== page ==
When it comes to running a business, mistakes are inevitable. They’re also one of the best tools to show us what not to do moving forward.
Today, we each bring our 3 biggest business mistakes and chat about the lessons we learned from them. We also share our best advice on how to make sound business decisions, spot red flags, and manage your cash flow as a new business.
The Highly Sensitive Person by Elaine N. Aron
R.L. Stine on Armchair Expert
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Hello, and welcome to Seriously Creative. I’m Jess.
And I’m Gwen.
And today is our very first episode of this podcast. So thank you so much for being here.
So some episodes will be interviews with women who inspire us, but others like this one will be us just chatting about things, something we’ve been thinking about or learning about or working on…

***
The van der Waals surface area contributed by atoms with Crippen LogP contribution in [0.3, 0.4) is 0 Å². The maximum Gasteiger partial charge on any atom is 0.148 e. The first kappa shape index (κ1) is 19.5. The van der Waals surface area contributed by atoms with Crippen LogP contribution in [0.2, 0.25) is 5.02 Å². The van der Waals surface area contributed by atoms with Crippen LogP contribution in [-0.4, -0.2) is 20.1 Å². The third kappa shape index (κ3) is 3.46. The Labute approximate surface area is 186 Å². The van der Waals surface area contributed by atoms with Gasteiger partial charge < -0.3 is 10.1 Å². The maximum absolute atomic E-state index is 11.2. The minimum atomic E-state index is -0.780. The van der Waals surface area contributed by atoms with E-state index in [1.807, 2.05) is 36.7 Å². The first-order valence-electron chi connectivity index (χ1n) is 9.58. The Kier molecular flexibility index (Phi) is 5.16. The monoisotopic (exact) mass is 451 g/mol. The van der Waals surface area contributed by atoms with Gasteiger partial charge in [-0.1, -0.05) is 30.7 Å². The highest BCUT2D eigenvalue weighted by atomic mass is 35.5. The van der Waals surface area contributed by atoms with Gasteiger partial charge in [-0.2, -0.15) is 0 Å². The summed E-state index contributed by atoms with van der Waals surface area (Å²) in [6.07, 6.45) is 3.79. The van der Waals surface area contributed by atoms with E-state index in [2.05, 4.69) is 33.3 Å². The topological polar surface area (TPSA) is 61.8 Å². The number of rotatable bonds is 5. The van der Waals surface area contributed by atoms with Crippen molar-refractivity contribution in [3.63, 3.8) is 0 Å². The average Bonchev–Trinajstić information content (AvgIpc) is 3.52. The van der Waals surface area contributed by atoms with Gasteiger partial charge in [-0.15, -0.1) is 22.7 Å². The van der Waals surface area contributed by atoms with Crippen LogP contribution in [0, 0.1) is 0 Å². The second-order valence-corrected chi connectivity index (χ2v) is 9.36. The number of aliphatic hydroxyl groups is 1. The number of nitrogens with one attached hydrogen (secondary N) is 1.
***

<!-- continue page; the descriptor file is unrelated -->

Or just something that we think people don’t talk about enough.
So today we’re gonna be going through our biggest mistakes and lessons that we learned in our business. So this one’s a juicy one.
So without further ado, enjoy our first episode of seriously creative.
Okay. So today we are going to talk about the biggest mistakes that we’ve made in our business and what we’ve learned from them. Because mistakes are only valuable if you learn from them, not if you keep making them over and over, which is what we try to do.
We try to learn from them or we try to keep making them?
We try to learn from them, but we usually keep making them over and over.
Running a business is hard.
I feel like every once in a while, I’m just like, we have to learn this mistake every month, don’t we?
Yeah. Yeah. It’s cuz running a business is really hard.